That's why I said perceived responsiveness. Yes, the app will still wait in this case, but for desktop apps running on Vista and Windows 7 you won't get the "unresponsive window" message and a grayed-out window. Your solution does indeed work for the admittedly more typical asynchronous purposes. So +1. –  Matt Mar 8 '11 at 15:20
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You can have a member variable that the thread will set, then create an event handle that the thread will set when it completes. You wait on the event handle and then check the bool after the handle is signaled.

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I would not suggest you to have a delegate which returns some value. There is a better approach to get some value from a method once it is done with its execution, that is by using "out" parameters.

In your case, you can have something like the code below:

public delegate void DoThisWithReturn(out bool returnValue);

public static void DoThisMethod(out bool returnValue)
{
    returnValue = true;
}

public static void Start()
{

    var delegateInstance = new DoThisWithReturn(DoThisMethod);
    bool returnValue;
    var asyncResult = delegateInstance.BeginInvoke(out returnValue, null, null);
    //Do Some Work.. 
    delegateInstance.EndInvoke(out returnValue, asyncResult);
    var valueRecievedWhenMethodDone = returnValue;
 }
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 static void Main(string[] args)
    {
       bool returnValue = false;
       new Thread(
          () =>
          {
              returnValue =test() ; 
          }).Start();
        Console.WriteLine(returnValue);
        Console.ReadKey();
    }

    public static bool test()
    {
        return true;
    }
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public class ThreadExecuter<t> where T : class
{
    public delegate void CallBack (T returnValue);
    public delegate T Method();
    private CallBack callBack;
    private Method method;

    private Thread t;

    public ThreadExecuter(Method _method, CallBack _callBack)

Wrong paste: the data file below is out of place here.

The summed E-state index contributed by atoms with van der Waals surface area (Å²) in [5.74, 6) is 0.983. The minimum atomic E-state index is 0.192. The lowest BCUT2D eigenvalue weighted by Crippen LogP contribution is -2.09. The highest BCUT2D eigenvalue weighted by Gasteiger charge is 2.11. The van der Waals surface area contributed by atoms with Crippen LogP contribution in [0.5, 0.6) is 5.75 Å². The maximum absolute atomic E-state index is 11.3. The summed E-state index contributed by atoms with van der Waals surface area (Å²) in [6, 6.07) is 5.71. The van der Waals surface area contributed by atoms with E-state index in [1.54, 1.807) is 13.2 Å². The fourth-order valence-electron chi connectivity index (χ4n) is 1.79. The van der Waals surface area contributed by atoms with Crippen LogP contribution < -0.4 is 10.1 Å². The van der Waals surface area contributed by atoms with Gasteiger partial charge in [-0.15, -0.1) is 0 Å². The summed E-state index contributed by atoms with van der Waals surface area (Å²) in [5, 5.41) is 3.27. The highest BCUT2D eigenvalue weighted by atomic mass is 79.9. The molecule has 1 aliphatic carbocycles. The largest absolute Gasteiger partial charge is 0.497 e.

{
        this.method = _method;
        this.callBack = _callBack;

        t = new Thread(this.Process);
    }

    public void Start() 
    {
        t.Start();
    }

    public void Abort()
    {
        t.Abort();
        callBack(null);
    }

    public void Join()
    {
        t.Join();
    }

    private void Process()
    {
        callBack(method());
    }
}

usage:

namespace Tester
{
    class Program
    {
        static void Main(string[] args)
        {
            #region [ Paket Data]
             ...
            #endregion

            for (int i = 0; i < 20; i++)
            {
                Packet packet = new Packet() { Data = data, Host = "www.google.com.tr", Port = 80, Id = i };
                SocketManager sm = new SocketManager() { packet = packet };

               <b> ThreadExecuter<packet> te = new ThreadExecuter<packet>(sm.Send, writeScreen);
                te.Start();</packet></packet></b>
            }

            Console.WriteLine("bitti.");
            Console.ReadKey();
        }

        private static void writeScreen(Packet p)
        {
            Console.WriteLine(p.Id + " - " + p.Status.ToString());
        }
    }
}

Source: http://onerkaya.blogspot.com/2013/04/returning-value-from-thread-net.html

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You should really start using the TPL. It's much easier to work with than something like this. –  Servy Apr 5 '13 at 14:37